regions on the high rates of return per unit of investment in agricultural R&D, especially in crops and in farming sys­tems that have been the focus of the AKST apparatus. Some of the conditioning factors for high rates of return lie out­side agriculture and AKST in complementary investments such as rural infrastructure or microcredit units that reduce market transaction costs or provide appropriate institutions or norms. A rate of return analysis is insufficient for captur­ing returns to investment that meet development and sus­tainability goals; other economic and social science methods are needed for this task.
     Declining investments in formal AKST by international donors and a number of national governments is causing concern among the developed and developing countries. Public investments in agricultural R&D continue to grow although rates have declined during the 1990s. In many industrialized countries investment has stalled or declined, while in ESAP countries investments have grown relative to other regions (annual growth rate of 3.9% in the 1990s). As a result, ESAP accounts for an increasing share of global public R&D investment, from 20% in 1981 to 33% in 2000. In contrast to the 1980s, the annual growth rate of total spending in SSA decreased in the 1990s from 1.3 to 0.8%. A disturbing trend in 26 SSA countries for which time series data are available is that the public sector spent less on agricultural R&D in 2000 than a decade earlier. Globally public sector R&D is becoming increasingly concentrated in a handful of countries. Among the rich countries, just two, the USA and Japan, accounted for 54% of public spending in 2000, and three developing countries, China, India and Brazil, accounted for 47% of the developing world's public agricultural research expenditures. Meanwhile, only 6% of the agricultural R&D investments worldwide were spent in 80 mostly low-income countries whose combined popula­tion in 2000 was more than 600 million people.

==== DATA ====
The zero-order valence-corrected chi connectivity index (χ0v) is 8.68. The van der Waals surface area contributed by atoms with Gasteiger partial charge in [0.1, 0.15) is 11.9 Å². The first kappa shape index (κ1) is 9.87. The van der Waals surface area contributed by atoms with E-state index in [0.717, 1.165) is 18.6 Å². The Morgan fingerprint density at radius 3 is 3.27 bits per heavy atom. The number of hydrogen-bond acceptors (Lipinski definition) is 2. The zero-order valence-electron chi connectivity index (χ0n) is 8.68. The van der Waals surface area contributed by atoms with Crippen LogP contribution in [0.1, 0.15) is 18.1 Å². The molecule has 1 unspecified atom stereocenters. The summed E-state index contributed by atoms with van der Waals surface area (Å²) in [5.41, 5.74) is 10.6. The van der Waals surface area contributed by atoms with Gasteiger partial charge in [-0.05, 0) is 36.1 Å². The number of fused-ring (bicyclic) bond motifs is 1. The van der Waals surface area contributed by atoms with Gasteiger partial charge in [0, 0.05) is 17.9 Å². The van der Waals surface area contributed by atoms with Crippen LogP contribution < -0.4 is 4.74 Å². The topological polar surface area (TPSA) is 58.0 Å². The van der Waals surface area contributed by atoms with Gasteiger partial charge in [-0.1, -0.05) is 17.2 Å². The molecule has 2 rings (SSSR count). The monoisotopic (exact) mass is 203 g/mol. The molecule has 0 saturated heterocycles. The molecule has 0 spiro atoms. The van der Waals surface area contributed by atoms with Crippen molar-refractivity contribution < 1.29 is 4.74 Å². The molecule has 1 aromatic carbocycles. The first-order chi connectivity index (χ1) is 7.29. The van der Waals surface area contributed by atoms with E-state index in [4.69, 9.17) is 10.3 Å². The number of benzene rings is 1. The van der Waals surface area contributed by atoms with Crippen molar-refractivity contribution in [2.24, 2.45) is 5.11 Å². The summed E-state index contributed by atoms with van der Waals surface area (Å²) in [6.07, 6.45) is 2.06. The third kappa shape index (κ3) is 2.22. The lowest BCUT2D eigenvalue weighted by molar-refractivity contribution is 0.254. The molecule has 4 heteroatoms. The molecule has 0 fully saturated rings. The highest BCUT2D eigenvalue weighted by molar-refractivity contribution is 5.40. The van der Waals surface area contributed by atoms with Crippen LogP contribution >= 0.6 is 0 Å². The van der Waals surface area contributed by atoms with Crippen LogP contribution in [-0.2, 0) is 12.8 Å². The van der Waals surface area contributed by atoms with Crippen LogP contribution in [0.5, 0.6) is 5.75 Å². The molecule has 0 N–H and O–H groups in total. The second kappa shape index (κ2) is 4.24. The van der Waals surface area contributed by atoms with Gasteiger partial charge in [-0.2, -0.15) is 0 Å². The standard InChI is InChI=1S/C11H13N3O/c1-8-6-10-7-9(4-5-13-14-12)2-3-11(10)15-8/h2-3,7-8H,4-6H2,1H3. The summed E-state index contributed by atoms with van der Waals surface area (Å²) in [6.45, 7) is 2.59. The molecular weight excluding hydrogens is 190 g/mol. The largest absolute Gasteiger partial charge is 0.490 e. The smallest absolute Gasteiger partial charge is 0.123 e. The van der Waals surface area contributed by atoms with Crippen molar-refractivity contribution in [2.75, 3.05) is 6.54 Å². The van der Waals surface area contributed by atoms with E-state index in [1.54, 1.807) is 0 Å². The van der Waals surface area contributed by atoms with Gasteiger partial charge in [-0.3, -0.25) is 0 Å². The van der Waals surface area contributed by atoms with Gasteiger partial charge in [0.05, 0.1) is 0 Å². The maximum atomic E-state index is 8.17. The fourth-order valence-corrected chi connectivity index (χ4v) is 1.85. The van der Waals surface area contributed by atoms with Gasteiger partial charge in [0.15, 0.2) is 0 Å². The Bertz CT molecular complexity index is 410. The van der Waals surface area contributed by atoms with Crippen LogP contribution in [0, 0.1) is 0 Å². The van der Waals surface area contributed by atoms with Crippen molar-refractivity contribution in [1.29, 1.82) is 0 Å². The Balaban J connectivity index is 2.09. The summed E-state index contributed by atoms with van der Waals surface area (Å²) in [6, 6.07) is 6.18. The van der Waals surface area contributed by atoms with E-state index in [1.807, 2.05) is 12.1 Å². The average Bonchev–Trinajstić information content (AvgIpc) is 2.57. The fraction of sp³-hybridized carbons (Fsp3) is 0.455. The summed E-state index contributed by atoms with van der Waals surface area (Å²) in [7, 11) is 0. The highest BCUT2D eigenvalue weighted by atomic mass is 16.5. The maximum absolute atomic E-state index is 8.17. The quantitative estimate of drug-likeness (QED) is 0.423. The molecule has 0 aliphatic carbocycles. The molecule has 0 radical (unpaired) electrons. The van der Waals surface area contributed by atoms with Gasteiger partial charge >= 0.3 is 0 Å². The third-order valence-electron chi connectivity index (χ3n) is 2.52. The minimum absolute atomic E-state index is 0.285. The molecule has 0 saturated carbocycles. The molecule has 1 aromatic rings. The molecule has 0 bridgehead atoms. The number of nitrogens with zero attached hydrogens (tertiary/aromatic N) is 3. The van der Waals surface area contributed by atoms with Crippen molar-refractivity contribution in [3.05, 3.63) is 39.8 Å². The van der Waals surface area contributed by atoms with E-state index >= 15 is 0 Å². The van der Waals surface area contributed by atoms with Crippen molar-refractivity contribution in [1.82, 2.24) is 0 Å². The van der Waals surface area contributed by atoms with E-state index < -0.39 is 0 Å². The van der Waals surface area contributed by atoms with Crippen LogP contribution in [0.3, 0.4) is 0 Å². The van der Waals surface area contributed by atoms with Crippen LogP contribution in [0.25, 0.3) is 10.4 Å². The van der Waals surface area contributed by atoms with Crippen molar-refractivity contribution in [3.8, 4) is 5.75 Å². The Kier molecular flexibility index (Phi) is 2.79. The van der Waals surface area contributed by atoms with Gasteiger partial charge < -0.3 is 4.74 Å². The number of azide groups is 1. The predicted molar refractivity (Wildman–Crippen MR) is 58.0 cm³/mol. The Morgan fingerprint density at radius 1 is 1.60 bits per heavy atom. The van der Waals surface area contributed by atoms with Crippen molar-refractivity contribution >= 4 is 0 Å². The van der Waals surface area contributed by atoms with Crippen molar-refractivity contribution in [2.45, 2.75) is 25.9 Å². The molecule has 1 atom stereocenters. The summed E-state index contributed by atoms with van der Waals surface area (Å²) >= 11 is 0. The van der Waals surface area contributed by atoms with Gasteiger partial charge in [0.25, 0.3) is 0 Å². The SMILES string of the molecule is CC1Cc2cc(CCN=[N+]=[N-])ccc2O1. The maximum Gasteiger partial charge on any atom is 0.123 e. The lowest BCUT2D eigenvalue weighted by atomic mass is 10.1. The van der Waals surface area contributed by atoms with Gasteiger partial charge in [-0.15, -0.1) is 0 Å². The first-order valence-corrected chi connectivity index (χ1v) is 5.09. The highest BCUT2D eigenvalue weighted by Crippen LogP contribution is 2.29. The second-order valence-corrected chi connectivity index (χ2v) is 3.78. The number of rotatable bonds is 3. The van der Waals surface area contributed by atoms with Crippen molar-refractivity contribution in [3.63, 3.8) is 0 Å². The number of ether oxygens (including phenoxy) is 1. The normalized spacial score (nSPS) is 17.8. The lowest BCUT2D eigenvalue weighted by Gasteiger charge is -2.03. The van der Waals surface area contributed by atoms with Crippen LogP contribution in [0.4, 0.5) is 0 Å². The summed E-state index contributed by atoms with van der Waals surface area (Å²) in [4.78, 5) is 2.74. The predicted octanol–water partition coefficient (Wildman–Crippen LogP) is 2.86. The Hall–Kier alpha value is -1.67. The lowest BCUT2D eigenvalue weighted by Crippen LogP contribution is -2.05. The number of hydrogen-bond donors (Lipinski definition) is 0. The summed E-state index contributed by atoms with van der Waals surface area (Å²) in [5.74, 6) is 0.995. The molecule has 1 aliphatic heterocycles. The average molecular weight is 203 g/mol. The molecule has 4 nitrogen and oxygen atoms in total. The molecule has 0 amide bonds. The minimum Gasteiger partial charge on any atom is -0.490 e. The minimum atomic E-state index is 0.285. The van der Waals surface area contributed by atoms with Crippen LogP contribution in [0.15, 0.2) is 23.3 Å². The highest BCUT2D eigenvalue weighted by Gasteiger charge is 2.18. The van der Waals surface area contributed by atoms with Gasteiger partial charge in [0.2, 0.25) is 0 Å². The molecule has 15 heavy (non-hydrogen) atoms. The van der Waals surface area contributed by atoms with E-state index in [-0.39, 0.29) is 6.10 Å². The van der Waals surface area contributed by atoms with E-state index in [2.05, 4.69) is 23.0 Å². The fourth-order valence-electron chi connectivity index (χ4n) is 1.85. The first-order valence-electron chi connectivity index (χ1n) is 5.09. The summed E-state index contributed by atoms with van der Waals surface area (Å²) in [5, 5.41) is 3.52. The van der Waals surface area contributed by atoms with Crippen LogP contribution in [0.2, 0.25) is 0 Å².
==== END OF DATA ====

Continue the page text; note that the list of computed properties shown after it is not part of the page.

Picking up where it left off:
In the industrialized countries investment by the private sector has increased and is now higher than total public sector investments. In contrast, private sector investment in developing countries is small and will likely remain so given weak funding incentives for private research. In 2000, private firms invested only 6% of total spending in the de­veloping world, of which more than half was invested in ESAP. Private investment in AKST is, and is likely to re­main, largely confined to appropriable technologies, with intellectual property protection, which can earn significant revenues in the market.
     Currently AKST actors and organizations are not suf­ficiently able to deal with the challenges ahead because of the focus on too narrow a set of output goals. The current knowledge infrastructure, which is oriented toward these goals, historically has largely excluded ecological, environ­mental, local and traditional knowledges and the social sciences. AKST infrastructure will need to encompass and work with this much broader set of understanding and data if AKST challenges are to be met. The knowledge infrastruc­ture of AKST is closely allied with particular branches of economics appropriate for meeting production goals, but to the relative neglect of other capacities in the economic sci­ences that are needed to meet AKST challenges.
     Meeting the challenges will require a different organi­zational framework than currently exists in fundamental